We do a little shopping for clothes, which is a whole other shit circus show of its own accord, we walk past a guy raising money for starving children in Africa who greets us with “yo whatsup”, I roll my eyes and keep it pushing because this type of greeting is a regular occurrence that I have become accustomed to and somewhat now a norm. It is so much of a norm that if I don’t get a stereotypically ‘black’ greeting a day from at least one white guy, who pretends to be ‘down’, I feel like my day is missing something.
We go have lunch with gawking eyes constantly staring and observing us. I tune it all out and have a nice lunch and conversation with my best friend.
Finally, its early afternoon and we head over to the makeup store with my best friend raving about this makeup brand whose website displays a range of shades including one dark enough for her skin tone. We walk in and undoubtedly they start to panic. The girl at the door greets us and we head straight to different brands in search of their darkest shades. Not to my surprise, it is all 50 shades of beige. I turn to my best friend to express my lack of surprise and disappointment. She is still somewhat optimistic as we are yet to browse the brand whose website she had visited.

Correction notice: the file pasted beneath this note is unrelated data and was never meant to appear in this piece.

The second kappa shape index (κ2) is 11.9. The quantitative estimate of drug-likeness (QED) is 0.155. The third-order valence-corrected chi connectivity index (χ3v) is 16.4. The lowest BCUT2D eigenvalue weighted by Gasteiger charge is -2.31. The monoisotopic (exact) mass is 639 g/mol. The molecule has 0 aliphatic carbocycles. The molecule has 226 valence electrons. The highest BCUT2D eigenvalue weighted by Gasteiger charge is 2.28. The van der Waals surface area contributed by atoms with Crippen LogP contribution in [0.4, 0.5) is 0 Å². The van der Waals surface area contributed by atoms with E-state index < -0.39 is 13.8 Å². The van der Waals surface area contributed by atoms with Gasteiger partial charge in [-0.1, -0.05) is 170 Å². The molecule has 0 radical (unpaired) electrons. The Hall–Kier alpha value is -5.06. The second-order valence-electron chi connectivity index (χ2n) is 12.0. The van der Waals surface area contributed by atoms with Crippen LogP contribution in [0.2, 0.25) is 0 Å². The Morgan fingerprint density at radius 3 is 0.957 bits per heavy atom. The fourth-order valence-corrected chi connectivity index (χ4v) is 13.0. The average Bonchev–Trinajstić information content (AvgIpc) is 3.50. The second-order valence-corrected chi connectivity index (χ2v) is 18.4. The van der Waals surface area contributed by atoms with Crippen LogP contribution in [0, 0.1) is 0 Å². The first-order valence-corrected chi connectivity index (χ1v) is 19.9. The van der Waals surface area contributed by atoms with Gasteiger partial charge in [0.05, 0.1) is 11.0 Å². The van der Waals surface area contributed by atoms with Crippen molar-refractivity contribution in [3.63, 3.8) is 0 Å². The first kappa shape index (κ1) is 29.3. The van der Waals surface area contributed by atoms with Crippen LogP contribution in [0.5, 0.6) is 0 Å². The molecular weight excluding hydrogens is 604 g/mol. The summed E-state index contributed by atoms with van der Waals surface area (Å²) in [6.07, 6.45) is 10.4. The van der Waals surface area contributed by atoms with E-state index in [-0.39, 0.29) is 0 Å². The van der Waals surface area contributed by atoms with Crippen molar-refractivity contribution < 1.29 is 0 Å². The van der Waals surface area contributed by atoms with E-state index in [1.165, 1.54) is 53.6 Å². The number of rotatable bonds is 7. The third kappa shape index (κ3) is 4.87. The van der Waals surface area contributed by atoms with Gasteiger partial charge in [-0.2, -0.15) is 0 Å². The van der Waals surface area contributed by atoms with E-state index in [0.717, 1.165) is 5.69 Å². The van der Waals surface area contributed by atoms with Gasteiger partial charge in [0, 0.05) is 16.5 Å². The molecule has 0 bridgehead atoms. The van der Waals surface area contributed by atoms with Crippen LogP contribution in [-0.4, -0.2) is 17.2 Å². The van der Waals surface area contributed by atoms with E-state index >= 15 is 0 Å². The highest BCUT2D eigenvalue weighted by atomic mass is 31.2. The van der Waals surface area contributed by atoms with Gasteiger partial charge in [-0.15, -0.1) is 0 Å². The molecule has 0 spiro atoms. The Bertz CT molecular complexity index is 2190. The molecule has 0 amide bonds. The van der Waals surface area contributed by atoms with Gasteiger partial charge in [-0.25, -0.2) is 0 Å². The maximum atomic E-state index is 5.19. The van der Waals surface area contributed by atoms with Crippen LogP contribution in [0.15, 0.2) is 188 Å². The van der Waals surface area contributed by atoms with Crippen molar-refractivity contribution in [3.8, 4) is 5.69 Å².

In case you haven’t noticed, we are yet to be approached by a makeup artist. 10-15 minutes of arriving or so, a young makeup artist starts walking towards our direction with a nervous smile on her face, she greets us nicely and asks if we need assistance. We express to her that we are looking for foundation and she plays it cool and starts off asking us what kind of foundation we are looking for. My best friend says that she’s looking for full coverage while I state that I don’t like heavy makeup and thus looking for light to medium coverage.